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Quote of the day: He was looked up to with reverence for h
Notes
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The Aeneid by Virgil
translated by Theodore C. Williams
Book VI Chapter 20: Deiphobus
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Here Priam's son, with body rent and torn,
De´phobus is seen, -- his mangled face,
His face and bloody hands, his wounded head
Of ears and nostrils infamously shorn.
Scarce could Aeneas know the shuddering shade
That strove to hide its face and shameful scar;
But, speaking first, he said, in their own tongue:
Deiphobus, strong warrior, nobly born
Of Teucer's royal stem, what ruthless foe
Could wish to wreak on thee this dire revenge?
Who ventured, unopposed, so vast a wrong?
The rumor reached me how, that deadly night,
Wearied with slaying Greeks, thyself didst fall
Prone on a mingled heap of friends and foes.
Then my own hands did for thy honor build
An empty tomb upon the Trojan shore,
And thrice with echoing voice I called thy shade.
Thy name and arms are there. But, O my friend,
Thee could I nowhere find, but launched away,
Nor o'er thy bones their native earth could fling.
To him the son of Priam thus replied:
Nay, friend, no hallowed rite was left undone,
But every debt to death and pity due
The shades of thy Deiphobus received.
My fate it was, and Helen's murderous wrong,
Wrought me this woe; of her these tokens tell.
For how that last night in false hope we passed,
Thou knowest, -- ah, too well we both recall!
When up the steep of Troy the fateful horse
Came climbing, pregnant with fierce men-at-arms,
t was she, accurst, who led the Phrygian dames
In choric dance and false bacchantic song,
And, waving from the midst a lofty brand,
Signalled the Greeks from Ilium's central tower
In that same hour on my sad couch I lay,
Exhausted by long care and sunk in sleep,
That sweet, deep sleep, so close to tranquil death.
But my illustrious bride from all the house
Had stolen all arms; from neath my pillowed head
She stealthily bore off my trusty sword;
Then loud on Menelaus did she call,
And with her own false hand unbarred the door;
Such gift to her fond lord she fain would send
To blot the memory of his ancient wrong!
Why tell the tale, how on my couch they broke,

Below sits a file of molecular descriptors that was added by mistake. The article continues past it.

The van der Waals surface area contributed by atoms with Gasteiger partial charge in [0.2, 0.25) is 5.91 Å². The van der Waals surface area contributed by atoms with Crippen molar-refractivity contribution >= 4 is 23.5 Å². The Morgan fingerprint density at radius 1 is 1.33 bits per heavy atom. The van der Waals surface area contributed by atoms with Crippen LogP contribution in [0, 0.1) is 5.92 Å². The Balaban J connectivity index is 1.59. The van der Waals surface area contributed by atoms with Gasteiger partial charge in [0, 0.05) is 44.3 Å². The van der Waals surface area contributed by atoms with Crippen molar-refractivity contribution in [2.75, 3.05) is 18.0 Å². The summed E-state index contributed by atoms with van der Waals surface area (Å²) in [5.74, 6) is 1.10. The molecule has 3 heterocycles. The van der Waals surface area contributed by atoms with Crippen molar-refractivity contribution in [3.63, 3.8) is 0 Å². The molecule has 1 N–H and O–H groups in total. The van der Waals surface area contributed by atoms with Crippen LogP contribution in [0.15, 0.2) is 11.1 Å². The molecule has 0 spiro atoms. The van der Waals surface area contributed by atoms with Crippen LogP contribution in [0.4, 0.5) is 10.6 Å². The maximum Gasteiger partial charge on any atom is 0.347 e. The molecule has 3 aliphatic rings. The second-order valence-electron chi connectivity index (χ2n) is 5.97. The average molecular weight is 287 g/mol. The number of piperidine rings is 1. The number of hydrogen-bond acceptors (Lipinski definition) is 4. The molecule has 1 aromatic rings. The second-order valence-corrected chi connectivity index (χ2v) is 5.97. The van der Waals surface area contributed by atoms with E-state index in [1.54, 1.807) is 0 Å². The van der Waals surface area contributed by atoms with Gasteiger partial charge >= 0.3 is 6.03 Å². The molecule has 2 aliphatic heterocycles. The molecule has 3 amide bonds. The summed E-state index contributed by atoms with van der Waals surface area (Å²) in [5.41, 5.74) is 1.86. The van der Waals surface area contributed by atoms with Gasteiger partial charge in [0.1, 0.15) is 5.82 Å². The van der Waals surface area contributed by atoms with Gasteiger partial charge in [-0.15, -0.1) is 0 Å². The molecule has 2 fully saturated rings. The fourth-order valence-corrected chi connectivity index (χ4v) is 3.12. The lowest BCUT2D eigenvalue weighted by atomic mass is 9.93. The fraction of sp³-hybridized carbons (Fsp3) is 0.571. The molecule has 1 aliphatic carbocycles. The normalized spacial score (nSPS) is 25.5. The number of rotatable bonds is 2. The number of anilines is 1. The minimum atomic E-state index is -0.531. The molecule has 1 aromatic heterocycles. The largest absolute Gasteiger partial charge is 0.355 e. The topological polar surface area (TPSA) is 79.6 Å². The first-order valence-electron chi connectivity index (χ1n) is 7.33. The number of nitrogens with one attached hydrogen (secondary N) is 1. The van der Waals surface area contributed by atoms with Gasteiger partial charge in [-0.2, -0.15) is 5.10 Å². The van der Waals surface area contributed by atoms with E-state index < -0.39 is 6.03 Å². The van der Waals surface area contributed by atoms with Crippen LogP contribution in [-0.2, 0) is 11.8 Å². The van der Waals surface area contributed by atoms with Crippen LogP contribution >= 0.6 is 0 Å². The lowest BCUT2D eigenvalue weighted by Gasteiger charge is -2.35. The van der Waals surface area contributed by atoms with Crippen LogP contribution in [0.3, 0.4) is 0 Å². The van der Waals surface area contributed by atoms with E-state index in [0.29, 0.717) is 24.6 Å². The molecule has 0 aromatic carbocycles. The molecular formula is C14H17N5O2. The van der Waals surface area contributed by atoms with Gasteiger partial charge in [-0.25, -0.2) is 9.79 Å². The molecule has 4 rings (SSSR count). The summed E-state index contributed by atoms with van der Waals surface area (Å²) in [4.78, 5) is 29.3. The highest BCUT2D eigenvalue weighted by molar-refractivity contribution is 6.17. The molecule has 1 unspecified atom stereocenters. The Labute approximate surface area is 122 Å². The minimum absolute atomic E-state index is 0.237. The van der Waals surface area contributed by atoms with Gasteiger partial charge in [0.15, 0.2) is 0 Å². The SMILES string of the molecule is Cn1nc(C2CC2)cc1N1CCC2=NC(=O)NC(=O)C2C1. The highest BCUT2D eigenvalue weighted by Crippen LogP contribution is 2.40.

While their accomplice, vile Aeolides,
Counselled to many a crime. O heavenly Powers!
Reward these Greeks their deeds of wickedness,
If with clean lips upon your wrath I call!
But, friend, what fortunes have thy life befallen?
Tell point by point. Did waves of wandering seas
Drive thee this way, or some divine command?
What chastisement of fortune thrusts thee on
Toward this forlorn abode of night and cloud?

Events: Aeneas visits the Underworld, Helen and Deiphobus, The fall of Troy

494-534
Atque hic Priamiden laniatum corpore toto
Deiphobum uidet et lacerum crudeliter ora,
ora manusque ambas, populataque tempora raptis
auribus et truncas inhonesto uulnere naris.
uix adeo agnouit pauitantem ac dira tegentem
supplicia, et notis compellat uocibus ultro:
'Deiphobe armipotens, genus alto a sanguine Teucri,
quis tam crudelis optauit sumere poenas?
cui tantum de te licuit? mihi fama suprema
nocte tulit fessum uasta te caede Pelasgum
procubuisse super confusae stragis aceruum.
tunc egomet tumulum Rhoeteo in litore inanem
constitui et magna manis ter uoce uocaui.
nomen et arma locum seruant; te, amice, nequiui
conspicere et patria decedens ponere terra.'
ad quae Priamides: 'nihil o tibi, amice, relictum;
omnia Deiphobo soluisti et funeris umbris.
sed me fata mea et scelus exitiale Lacaenae
his mersere malis; illa haec monimenta reliquit.
namque ut supremam falsa inter gaudia noctem
egerimus, nosti: et nimium meminisse necesse est.
cum fatalis equus saltu super ardua uenit
Pergama et armatum peditem grauis attulit aluo,
illa chorum simulans euhantis orgia circum
ducebat Phrygias; flammam media ipsa tenebat
ingentem et summa Danaos ex arce uocabat.
tum me confectum curis somnoque grauatum
infelix habuit thalamus, pressitque iacentem
dulcis et alta quies placidaeque simillima morti.
egregia interea coniunx arma omnia tectis
emouet, et fidum capiti subduxerat ensem:
intra tecta uocat Menelaum et limina pandit,
scilicet id magnum sperans fore munus amanti,
et famam exstingui ueterum sic posse malorum.
quid moror? inrumpunt thalamo, comes additus una
hortator scelerum Aeolides. di, talia Grais
instaurate, pio si poenas ore reposco.
sed te qui uiuum casus, age fare uicissim,
attulerint. pelagine uenis erroribus actus
an monitu diuum? an quae te fortuna fatigat,
ut tristis sine sole domos, loca turbida, adires?'